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The American way is to rally together in a crisis. Differences in race, color, or religion lose their power and meaning when we are called upon to join a common and noble cause. Coping with the closing of Highway Forty is a wonderful case in point. Only two DWI’s insisted on driving the closed section on January second. To do so they had to miss a whole lot of warning signs and barricades. The rest of us made alternative plans for the next two years. While morning drivers have adopted a scatter schedule, the afternoon rush is much more condensed into a short period of time. Why do they call it rush hour when no one is moving?
With the Missouri presidential primary rapidly approaching, my guess is that many of the democratic and republican hopefuls will be coming to St. Louis. This means that in the next two weeks, political motorcades will be wending their way down Clayton and Ladue roads, or bumper to bumper on 170. I hope the candidate’s local drivers will use the motorcade time to tell them a cautionary tale for our country.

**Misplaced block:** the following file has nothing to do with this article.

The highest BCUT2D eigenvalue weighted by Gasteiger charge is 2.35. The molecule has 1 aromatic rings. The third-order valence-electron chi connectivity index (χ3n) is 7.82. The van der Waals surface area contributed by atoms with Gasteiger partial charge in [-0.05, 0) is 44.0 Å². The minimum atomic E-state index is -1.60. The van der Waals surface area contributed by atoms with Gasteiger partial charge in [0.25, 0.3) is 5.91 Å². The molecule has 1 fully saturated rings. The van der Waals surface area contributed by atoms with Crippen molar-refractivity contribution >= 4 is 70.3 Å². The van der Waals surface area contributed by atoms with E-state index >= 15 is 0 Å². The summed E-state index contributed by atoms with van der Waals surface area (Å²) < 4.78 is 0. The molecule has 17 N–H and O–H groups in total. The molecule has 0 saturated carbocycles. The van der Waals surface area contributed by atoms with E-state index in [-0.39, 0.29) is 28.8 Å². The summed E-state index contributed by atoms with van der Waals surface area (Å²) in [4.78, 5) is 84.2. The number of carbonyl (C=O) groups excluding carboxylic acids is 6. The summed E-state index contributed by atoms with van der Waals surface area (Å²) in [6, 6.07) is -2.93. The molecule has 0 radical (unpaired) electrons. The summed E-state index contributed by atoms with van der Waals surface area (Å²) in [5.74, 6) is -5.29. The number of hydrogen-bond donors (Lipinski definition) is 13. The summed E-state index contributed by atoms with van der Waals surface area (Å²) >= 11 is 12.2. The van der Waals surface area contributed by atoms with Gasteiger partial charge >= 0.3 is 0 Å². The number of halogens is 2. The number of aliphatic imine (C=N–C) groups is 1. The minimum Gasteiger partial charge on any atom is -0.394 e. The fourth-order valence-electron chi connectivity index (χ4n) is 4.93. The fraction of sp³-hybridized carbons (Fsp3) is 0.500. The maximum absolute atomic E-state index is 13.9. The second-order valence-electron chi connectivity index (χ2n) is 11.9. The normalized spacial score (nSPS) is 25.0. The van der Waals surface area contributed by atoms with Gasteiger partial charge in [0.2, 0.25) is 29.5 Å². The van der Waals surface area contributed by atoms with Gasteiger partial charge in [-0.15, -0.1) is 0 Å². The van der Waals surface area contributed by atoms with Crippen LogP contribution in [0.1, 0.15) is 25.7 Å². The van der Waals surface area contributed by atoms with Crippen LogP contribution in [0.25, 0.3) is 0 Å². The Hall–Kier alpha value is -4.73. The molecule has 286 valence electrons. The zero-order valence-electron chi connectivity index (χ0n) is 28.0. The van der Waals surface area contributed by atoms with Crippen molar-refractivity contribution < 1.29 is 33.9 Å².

The script would go something like this:
Senator, Governor, whatever: This transportation mess is a direct result of political procrastination. Candidates since the 1960’s have promised to keep taxes and government expenditures low. Every such promise that was actually kept, led to infrastructure upgrades that never happened, critical maintenance that was postponed. This journey you are taking is a portent of things to come, if you and your colleagues continue to ignore crumbling bridges and unsafe roadways, for the sake of a few votes.
The first one of you that has a real plan for repairing and upgrading America will get my vote. I know it is going to cost hard earned dollars and will take sacrifice, but what the heck, this Highway 40 thing has made me tough. I can take it.
(The opinions expressed are not necessarily those of St. Louis Public Radio.)
Mark Shook is Rabbi Emeritus at Temple Israel.